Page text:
On 6 August, Armenian musician Aram Tigran died in Athens, Greece.
Fırat Anlı, Diyarbakır province chair of the Democratic Society Party (DTP) and member of the funeral organisation committee, told bianet that the funeral mass would take place either today (10 August) or tomorrow, in the Armenian church in Diyarbakır.
Tigran will then be buried in the Armenian graveyard.
Anlı said that Tigran had previously expressed a wish to be buried in his place of birth, in Al-Qamishli, Syria.
However, after participating in a culture and arts festival in Diyarbakır last year and spending around two months in the city on this visit, he told his family and people in the city that he wanted to be buried there.
"Tears in their eyes"
Anlı finds this very meaningful: "Tigran is almost the first name that comes to mind when one speaks about Kurdish music. Everyone over a certain age in this region got to know music in their mother tongue because of Tigran, with his soft, emotional tunes, and the oud he was a master of.
"It was our greatest dream for him to come to Diyarbakır and play at a concert. It took us years to achieve it. Previously, the situation in Turkey made it impossible; he himself hesitated. But his first arrival was a historical event, like a dream. Thousands of people had tears in their eyes when they listened to him."
"Diyarbakır is a mythological city, one of the most important, multilingual, multicultural cities of Mesopotamia. It is very meaningful that artists and intellectuals who have worked for this place, who have agonised with it, want to be laid to rest here."
"We want Diyarbakır to be a meeting point for artists and intellectuals while they are still alive; we invite them to Diyarbakır, the capital of peace, brotherhood and freedom."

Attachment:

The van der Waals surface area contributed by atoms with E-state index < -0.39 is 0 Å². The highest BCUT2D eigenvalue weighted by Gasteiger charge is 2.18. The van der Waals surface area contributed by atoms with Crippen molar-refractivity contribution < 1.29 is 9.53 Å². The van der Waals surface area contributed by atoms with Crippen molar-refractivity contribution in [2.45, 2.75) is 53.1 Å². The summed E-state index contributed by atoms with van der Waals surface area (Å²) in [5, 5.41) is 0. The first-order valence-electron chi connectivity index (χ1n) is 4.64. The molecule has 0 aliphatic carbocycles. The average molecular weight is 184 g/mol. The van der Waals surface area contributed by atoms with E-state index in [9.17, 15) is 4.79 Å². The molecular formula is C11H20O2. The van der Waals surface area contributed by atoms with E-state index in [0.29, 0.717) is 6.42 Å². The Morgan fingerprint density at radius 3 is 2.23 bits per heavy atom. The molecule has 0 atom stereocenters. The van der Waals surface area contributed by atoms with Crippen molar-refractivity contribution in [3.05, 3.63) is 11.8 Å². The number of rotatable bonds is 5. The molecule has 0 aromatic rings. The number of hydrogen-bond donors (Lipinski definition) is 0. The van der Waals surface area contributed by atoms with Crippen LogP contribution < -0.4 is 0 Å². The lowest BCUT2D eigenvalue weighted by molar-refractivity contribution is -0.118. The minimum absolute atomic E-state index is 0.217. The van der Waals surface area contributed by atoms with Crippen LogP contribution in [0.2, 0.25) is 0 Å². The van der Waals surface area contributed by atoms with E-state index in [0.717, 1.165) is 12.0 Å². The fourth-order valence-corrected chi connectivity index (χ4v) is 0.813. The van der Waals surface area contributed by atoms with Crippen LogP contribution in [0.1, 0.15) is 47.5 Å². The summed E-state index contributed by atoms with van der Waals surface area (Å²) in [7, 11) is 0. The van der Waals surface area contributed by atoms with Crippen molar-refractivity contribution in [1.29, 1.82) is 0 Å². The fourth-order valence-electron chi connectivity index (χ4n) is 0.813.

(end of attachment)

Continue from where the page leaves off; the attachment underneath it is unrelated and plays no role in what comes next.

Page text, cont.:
"Diyarbakır, I have missed you"
During his stay in Diyarbakır, Tigran gave an interview to Aknews, saying that he loved Diyarbakır very much. He said, "It was the dream of the century to come to Diyarbakır. I always used to say, 'God, will I ever see the place where my parents lived before I die?' Two years ago, after becoming a Greek citizen, I first came to Diyarbakır. I was very touched and wrote a song. One verse of it goes like this (in Kurdish):
'Di xewnên şevan de min bawer nedikir (If I had dreamed it, I would not have believed it) / Bi çavan bibînim bajarê Diyarbekir (Being able to see Diyarbakır) / Rojbaş Diyarbekir me pir bêriya te kir (Good morning Diyarbakır, I have missed you very much) / Te derî li me vekir (You opened your gates to me) / Te me şa kir (You made us very happy)."
Tigran also visited the villages of Bêemde (Kexriban in Armenian) and Kaskê, where his parents had been born. He said about these visits, "When I looked at the mountains, trees, streams and houses, my inside was shaking. I cried. I was extremely pained. I remembered what my father, my mother, what they experienced. I was saddened and bemoaned the fact that we had not grown up on this soil."
Who was Aram Tigran?
Born in Syria in 1934, Tigran sang in Arabic, Armenian, Kurdish and Turkish. His father had been saved in what the Armenians call the "Great Disaster" of 1915.
Tigran's interest in music and the oud began at the age of nine.
In 1966 he moved to Yerevan, Armenia's capital, and worked for Erivan Radio for 18 years. After 1995, he moved to Athens.
This year, he took part in Diyarbakır's 9th Culture and Arts Festival, but because of ill health he only performed three Kurdish songs.
During Newroz celebrations in Batman last year, Tigran sang songs in Kurdish, Turkish, Armenian and Arabic. He also sang the "Sarı Gelin" song in memory of assassinated journalist and human rights activist Hrant Dink. (TK/AG)
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